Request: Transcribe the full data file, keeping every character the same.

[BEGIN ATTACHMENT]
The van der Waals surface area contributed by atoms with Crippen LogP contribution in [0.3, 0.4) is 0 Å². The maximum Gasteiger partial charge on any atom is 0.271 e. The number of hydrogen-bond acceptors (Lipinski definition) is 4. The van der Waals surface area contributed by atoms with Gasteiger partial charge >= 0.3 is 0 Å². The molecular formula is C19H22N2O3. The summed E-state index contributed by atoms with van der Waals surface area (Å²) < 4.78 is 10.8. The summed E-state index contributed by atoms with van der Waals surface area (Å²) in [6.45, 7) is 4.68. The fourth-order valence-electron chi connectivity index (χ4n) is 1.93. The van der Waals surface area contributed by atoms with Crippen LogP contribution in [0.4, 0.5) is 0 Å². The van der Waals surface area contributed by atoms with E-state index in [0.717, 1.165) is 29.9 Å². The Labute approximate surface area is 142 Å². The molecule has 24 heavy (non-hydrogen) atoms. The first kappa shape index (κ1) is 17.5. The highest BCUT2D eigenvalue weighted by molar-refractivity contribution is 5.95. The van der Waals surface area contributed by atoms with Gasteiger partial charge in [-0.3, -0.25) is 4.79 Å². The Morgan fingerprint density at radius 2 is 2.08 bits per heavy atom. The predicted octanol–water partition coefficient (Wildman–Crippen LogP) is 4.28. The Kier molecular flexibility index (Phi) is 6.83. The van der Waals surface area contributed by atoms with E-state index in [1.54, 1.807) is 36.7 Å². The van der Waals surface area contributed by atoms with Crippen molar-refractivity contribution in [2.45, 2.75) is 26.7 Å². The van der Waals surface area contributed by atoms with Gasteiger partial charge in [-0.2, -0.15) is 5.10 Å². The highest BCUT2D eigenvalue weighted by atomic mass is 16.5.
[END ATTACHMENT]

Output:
The van der Waals surface area contributed by atoms with Crippen LogP contribution in [0.3, 0.4) is 0 Å². The maximum Gasteiger partial charge on any atom is 0.271 e. The number of hydrogen-bond acceptors (Lipinski definition) is 4. The van der Waals surface area contributed by atoms with Gasteiger partial charge >= 0.3 is 0 Å². The molecular formula is C19H22N2O3. The summed E-state index contributed by atoms with van der Waals surface area (Å²) < 4.78 is 10.8. The summed E-state index contributed by atoms with van der Waals surface area (Å²) in [6.45, 7) is 4.68. The fourth-order valence-electron chi connectivity index (χ4n) is 1.93. The van der Waals surface area contributed by atoms with Crippen LogP contribution in [0.4, 0.5) is 0 Å². The van der Waals surface area contributed by atoms with E-state index in [0.717, 1.165) is 29.9 Å². The Labute approximate surface area is 142 Å². The molecule has 24 heavy (non-hydrogen) atoms. The first kappa shape index (κ1) is 17.5. The highest BCUT2D eigenvalue weighted by molar-refractivity contribution is 5.95. The van der Waals surface area contributed by atoms with Gasteiger partial charge in [-0.3, -0.25) is 4.79 Å². The Morgan fingerprint density at radius 2 is 2.08 bits per heavy atom. The predicted octanol–water partition coefficient (Wildman–Crippen LogP) is 4.28. The Kier molecular flexibility index (Phi) is 6.83. The van der Waals surface area contributed by atoms with E-state index in [1.54, 1.807) is 36.7 Å². The van der Waals surface area contributed by atoms with Crippen molar-refractivity contribution in [2.45, 2.75) is 26.7 Å². The van der Waals surface area contributed by atoms with Gasteiger partial charge in [-0.2, -0.15) is 5.10 Å². The highest BCUT2D eigenvalue weighted by atomic mass is 16.5.